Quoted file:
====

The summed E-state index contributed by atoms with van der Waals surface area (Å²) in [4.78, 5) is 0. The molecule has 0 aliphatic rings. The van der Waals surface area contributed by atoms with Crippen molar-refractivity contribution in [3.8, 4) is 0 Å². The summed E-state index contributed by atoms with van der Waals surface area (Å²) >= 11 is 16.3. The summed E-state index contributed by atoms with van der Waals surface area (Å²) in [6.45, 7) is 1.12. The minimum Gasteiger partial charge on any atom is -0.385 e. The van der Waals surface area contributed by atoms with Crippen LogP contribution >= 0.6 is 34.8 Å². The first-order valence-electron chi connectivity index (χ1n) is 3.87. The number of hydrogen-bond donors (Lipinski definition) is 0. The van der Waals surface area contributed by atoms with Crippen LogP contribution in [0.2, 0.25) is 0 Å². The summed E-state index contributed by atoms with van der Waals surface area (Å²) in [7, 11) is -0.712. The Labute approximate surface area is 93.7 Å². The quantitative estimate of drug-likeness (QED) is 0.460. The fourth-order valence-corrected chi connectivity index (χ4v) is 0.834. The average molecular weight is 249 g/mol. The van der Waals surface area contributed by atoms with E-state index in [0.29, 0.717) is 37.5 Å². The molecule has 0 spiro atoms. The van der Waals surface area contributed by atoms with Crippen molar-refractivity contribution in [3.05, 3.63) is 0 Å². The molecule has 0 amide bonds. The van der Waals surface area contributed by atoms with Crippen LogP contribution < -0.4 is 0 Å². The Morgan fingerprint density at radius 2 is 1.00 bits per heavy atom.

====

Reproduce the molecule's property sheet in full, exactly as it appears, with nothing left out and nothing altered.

The summed E-state index contributed by atoms with van der Waals surface area (Å²) in [4.78, 5) is 0. The molecule has 0 aliphatic rings. The van der Waals surface area contributed by atoms with Crippen molar-refractivity contribution in [3.8, 4) is 0 Å². The summed E-state index contributed by atoms with van der Waals surface area (Å²) >= 11 is 16.3. The summed E-state index contributed by atoms with van der Waals surface area (Å²) in [6.45, 7) is 1.12. The minimum Gasteiger partial charge on any atom is -0.385 e. The van der Waals surface area contributed by atoms with Crippen LogP contribution >= 0.6 is 34.8 Å². The first-order valence-electron chi connectivity index (χ1n) is 3.87. The number of hydrogen-bond donors (Lipinski definition) is 0. The van der Waals surface area contributed by atoms with Crippen LogP contribution in [0.2, 0.25) is 0 Å². The summed E-state index contributed by atoms with van der Waals surface area (Å²) in [7, 11) is -0.712. The Labute approximate surface area is 93.7 Å². The quantitative estimate of drug-likeness (QED) is 0.460. The fourth-order valence-corrected chi connectivity index (χ4v) is 0.834. The average molecular weight is 249 g/mol. The van der Waals surface area contributed by atoms with E-state index in [0.29, 0.717) is 37.5 Å². The molecule has 0 spiro atoms. The van der Waals surface area contributed by atoms with Crippen molar-refractivity contribution in [3.05, 3.63) is 0 Å². The molecule has 0 amide bonds. The van der Waals surface area contributed by atoms with Crippen LogP contribution < -0.4 is 0 Å². The Morgan fingerprint density at radius 2 is 1.00 bits per heavy atom.